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As Russia Relations Sour, Armenians Prepare to Defend Themselves

In southern Armenia’s Syunik province, the prospect of war looms large.

Armenian refugees from Nagorno-Karabakh are seen in the center of the town of Goris. Diego Herrera Carcedo / AFP

SYUNIK PROVINCE, Armenia — “When I go to bed at night, I don’t think: ‘Is my phone on charge or have I brushed my teeth?’ I think: Do I know where my parents are and is my bag packed to evacuate?”

These are the nightly thoughts of Mariam, a 22-year-old teacher living in southern Armenia’s Syunik province, 10 kilometers from the border with Azerbaijan. She’s standing in the Soviet-era sports hall of Goris State University and has just finished a class on emergency first aid. Next up: Kalashnikov shooting techniques. 

Mariam is undertaking a three-month program run by VOMA, a paramilitary group that has variously been described as a survival school and a civil defense organization — or, if you’re a member of the Azerbaijani government, a terrorist group.

No matter how it is characterized, VOMA’s stated aim is a serious one: to prepare Armenian civilians to defend their country. 

The attendees here seemingly hail from every corner of the community, from young mothers to university students. Along with first aid and weapons training, they’ll also take lessons in mountaineering, a crucial skill in the rugged alpine terrain that flanks the 900-kilometer border with Azerbaijan.  

Of the 22 VOMA branches spread across Armenia, “the location of this branch is significant because of the vulnerability of this border area,” says Vartan, its 42-year-old head instructor.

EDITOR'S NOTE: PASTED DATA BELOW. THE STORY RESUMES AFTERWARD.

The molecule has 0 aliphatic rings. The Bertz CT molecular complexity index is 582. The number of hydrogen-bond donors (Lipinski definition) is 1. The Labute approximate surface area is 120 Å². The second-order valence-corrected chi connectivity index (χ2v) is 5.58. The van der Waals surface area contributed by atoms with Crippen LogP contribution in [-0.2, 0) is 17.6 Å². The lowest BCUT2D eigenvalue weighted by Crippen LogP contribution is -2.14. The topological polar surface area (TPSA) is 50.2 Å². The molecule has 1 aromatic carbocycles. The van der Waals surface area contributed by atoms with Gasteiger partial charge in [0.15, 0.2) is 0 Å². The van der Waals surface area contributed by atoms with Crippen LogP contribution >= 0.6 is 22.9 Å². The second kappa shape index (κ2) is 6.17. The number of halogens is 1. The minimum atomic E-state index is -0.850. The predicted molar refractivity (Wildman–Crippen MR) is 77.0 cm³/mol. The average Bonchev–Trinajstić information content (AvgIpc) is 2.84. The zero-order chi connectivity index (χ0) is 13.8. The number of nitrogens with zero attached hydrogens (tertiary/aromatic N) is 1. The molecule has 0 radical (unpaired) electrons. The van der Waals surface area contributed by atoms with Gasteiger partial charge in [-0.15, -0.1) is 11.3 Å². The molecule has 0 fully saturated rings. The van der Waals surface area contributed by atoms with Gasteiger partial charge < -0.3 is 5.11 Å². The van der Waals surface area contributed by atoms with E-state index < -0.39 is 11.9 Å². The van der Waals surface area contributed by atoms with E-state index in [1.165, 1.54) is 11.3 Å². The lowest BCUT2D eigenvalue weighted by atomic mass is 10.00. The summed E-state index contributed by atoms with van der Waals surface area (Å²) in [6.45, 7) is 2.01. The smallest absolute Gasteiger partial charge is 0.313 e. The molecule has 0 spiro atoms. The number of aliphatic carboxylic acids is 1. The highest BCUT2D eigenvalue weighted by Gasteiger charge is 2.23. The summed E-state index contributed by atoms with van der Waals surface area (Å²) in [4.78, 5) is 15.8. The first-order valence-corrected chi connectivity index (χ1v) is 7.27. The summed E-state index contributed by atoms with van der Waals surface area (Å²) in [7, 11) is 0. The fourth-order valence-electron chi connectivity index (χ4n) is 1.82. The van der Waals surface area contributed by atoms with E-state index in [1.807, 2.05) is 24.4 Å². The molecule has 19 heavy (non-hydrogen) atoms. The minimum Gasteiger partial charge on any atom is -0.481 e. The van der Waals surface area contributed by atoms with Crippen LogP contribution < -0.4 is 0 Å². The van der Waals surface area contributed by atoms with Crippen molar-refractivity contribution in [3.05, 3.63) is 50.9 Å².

Panorama of the city of Goris in southern Armenia’s Syunik Province.					 					Ondřej Žváček (CC BY 2.5)
Panorama of the city of Goris in southern Armenia’s Syunik Province. Ondřej Žváček (CC BY 2.5)

VOMA has seen a significant uptick in attendees since Azerbaijan launched its lightning military offensive on the breakaway region of Nagorno-Karabakh in September, taking it under in 24 hours and sending its 100,000-strong ethnic Armenian population fleeing into Armenia proper. 

Most, crammed into cars or the back of open-top trucks, passed through this very town, which over the past fortnight morphed into an international crisis center. The Red Cross, The World Food Program and a host of national aid missions, including USAID head Samantha Power, poured in to show support. Tents went up, food packages were delivered, and the international media showed up in droves. 

But for many of the residents of this region who feel abandoned by the international community, this display was too little, too late.

“Of course I’m let down,” Vartan said. “I was waiting for something that didn’t happen. But we just have to have hope.”

According to many here, the bulk of the blame lies squarely at the feet of Armenia’s historic ally Russia, who, despite promises to mediate the conflict and the presence of 2,000 Russian peacekeepers in the region, did little to intervene.

Russia’s inaction marks a historic shift in its regional policy. In the past, Armenia has been able to rely on Russia to moderate disputes, supply arms and play politics. Though this hasn’t always been in Armenia’s favor, they’ve generally done enough to support Yerevan. 

To this day, Russian border guards patrol Armenia’s borders with Turkey and Iran. In Armenia’s second city of Gyumri, a vast Russian military base houses an estimated 3,000 soldiers. The vast majority of Armenia’s gas supply comes from Russia.